India’s cricket authority has been lambasted by sports fans over ticketing chaos and shoddy planning during the opening matches of the men’s World Cup.
(Bloomberg) — India’s cricket authority has been lambasted by sports fans over ticketing chaos and shoddy planning during the opening matches of the men’s World Cup.
On Sunday, the Board of Control for Cricket in India announced the sudden sale of 14,000 additional tickets for the highly anticipated and supposedly sold-out grudge match between the host nation and arch-rival Pakistan at the Narendra Modi stadium in Ahmedabad — the 130,000 capacity ground that’s the world’s largest and named after India’s prime minister.
Earlier, the BCCI also made a last minute schedule change to the same game to accommodate the festival of Navratri, prompting further outcry by spectators who had already made travel plans and booked out hotel rooms across Ahmedabad. Last week, players for England and New Zealand were greeted by empty stands at the tournament’s first game at the Modi stadium, despite the official booking app showing few tickets left up for grabs.
“We don’t know how many tickets there are, and how many have been sold already,” said Sharda Ugra, a senior Indian sports journalist who has covered cricket for three decades. “It is not a transparent system — they don’t have any respect for the paying public.”
India’s planning fiasco has been placed in stark contrast to the last tournament in 2019 hosted by England, where tickets were sold out more than six months ahead of the opening match and the final schedule was posted just over a year before its start. In comparison, the BCCI posted its timetable less than two months before the World Cup’s launch. The Indian authority didn’t immediately respond to a request for comment.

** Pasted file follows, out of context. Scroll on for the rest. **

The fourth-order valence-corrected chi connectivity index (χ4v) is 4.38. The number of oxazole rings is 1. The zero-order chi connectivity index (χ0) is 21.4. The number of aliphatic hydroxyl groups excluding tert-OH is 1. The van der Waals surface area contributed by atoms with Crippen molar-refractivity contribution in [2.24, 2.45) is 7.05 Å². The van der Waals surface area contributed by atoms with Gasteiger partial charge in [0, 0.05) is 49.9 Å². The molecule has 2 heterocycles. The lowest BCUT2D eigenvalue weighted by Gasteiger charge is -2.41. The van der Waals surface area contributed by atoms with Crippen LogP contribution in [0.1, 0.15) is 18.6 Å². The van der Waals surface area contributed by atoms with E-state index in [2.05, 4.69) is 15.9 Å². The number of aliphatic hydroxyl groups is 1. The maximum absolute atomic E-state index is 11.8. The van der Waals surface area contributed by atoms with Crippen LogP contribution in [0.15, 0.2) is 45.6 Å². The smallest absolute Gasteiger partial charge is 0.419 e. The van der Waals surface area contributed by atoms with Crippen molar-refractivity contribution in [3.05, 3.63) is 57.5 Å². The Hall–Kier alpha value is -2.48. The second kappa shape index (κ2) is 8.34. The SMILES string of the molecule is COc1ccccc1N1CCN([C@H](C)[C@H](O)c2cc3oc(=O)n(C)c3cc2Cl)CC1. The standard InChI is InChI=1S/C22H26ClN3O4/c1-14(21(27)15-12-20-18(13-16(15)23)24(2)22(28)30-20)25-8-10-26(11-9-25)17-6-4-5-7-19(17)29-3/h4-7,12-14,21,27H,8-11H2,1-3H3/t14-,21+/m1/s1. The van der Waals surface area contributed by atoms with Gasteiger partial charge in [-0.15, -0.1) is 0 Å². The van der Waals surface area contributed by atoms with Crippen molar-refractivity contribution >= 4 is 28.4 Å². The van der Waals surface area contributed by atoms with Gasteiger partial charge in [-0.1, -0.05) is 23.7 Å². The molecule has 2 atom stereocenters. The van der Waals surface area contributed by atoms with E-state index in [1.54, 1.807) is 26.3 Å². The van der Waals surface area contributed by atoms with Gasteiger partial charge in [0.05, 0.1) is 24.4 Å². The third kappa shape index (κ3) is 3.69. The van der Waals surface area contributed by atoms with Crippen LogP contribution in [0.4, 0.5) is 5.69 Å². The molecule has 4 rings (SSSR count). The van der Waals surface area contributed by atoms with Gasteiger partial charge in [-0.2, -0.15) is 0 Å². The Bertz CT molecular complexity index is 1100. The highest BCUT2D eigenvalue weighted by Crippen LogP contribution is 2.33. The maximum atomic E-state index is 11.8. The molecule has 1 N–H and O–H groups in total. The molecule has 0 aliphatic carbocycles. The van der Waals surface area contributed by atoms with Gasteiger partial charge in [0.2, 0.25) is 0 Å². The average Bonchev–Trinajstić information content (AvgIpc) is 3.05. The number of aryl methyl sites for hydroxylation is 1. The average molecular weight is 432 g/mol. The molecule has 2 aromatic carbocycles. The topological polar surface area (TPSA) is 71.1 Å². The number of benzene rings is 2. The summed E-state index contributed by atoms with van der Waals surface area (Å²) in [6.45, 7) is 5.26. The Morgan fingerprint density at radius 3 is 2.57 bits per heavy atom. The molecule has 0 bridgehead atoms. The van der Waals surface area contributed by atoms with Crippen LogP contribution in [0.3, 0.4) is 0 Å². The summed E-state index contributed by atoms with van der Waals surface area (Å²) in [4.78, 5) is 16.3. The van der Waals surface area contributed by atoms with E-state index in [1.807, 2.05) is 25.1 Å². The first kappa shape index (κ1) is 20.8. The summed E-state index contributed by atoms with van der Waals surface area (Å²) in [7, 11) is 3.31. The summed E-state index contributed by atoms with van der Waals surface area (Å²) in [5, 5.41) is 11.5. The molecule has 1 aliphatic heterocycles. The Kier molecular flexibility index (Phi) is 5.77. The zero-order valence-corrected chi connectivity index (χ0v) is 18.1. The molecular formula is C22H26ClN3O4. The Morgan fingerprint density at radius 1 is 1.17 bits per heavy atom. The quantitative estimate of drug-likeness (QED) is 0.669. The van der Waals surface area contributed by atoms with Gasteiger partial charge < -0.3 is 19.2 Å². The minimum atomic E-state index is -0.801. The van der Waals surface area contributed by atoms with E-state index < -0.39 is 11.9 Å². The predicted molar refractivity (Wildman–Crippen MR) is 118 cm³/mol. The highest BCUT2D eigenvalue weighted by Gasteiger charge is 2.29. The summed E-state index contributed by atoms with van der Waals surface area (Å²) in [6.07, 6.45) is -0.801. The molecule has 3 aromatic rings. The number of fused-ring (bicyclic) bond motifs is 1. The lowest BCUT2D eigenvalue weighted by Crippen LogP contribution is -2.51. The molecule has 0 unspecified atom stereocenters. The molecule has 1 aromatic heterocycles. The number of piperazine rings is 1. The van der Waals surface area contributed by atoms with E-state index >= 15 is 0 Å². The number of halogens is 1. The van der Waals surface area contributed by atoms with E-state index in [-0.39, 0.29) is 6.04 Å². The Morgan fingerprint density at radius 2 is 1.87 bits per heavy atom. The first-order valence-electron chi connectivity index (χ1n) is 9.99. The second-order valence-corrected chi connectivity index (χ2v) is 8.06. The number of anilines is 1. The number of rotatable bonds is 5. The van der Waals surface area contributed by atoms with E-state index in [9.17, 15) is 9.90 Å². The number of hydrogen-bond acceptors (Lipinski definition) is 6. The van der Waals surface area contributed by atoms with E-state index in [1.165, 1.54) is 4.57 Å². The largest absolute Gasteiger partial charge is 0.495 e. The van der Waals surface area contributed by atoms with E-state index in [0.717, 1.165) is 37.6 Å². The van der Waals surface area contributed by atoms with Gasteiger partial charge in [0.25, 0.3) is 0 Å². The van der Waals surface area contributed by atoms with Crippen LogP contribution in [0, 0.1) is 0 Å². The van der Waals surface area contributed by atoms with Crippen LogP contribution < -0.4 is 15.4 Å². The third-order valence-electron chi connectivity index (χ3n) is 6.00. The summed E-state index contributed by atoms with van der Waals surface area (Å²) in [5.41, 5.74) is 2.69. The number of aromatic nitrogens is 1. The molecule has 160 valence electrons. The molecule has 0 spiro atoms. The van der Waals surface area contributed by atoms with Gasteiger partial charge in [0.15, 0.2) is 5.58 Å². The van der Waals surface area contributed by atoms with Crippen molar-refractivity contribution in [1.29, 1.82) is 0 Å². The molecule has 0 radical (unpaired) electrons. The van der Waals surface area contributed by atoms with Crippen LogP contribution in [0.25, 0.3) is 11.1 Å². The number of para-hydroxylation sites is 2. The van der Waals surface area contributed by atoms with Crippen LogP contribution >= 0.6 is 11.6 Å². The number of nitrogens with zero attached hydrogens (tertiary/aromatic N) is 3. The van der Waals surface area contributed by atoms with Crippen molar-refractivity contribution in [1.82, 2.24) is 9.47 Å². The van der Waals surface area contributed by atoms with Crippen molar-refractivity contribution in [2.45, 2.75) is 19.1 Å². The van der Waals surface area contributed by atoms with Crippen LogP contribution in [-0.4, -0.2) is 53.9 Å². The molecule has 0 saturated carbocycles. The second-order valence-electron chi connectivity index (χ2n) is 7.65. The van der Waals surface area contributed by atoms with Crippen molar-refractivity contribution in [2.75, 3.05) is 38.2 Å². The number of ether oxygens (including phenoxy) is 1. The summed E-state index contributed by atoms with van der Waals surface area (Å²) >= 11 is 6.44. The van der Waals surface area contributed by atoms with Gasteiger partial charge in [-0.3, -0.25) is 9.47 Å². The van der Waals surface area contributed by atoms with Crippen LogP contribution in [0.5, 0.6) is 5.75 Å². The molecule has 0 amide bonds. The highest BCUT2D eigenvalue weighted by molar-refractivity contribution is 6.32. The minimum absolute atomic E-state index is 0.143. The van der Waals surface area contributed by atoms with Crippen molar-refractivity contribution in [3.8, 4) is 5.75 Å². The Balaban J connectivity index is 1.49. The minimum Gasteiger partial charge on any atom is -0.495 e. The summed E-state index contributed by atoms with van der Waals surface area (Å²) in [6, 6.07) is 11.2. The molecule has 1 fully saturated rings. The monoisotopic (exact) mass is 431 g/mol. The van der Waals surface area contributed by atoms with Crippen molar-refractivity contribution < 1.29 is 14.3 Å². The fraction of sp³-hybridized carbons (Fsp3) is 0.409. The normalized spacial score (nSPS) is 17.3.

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The organizational turmoil also threatens to deflate Modi’s soft power push soon after India’s year-long festival-like presidency of the G20 summit and just months ahead of a national election where the premier will look to secure a third term. The BCCI is led by Jay Shah, who is the son of Modi’s Home Minister and close ally Amit Shah.
The South Asian country is hosting the World Cup for the first time in 12 years. In that period, the BCCI has become one of the richest sporting bodies in the world thanks to the roaring success of the glitzy, American franchise-style domestic Indian Premier League short-format cricket contest.
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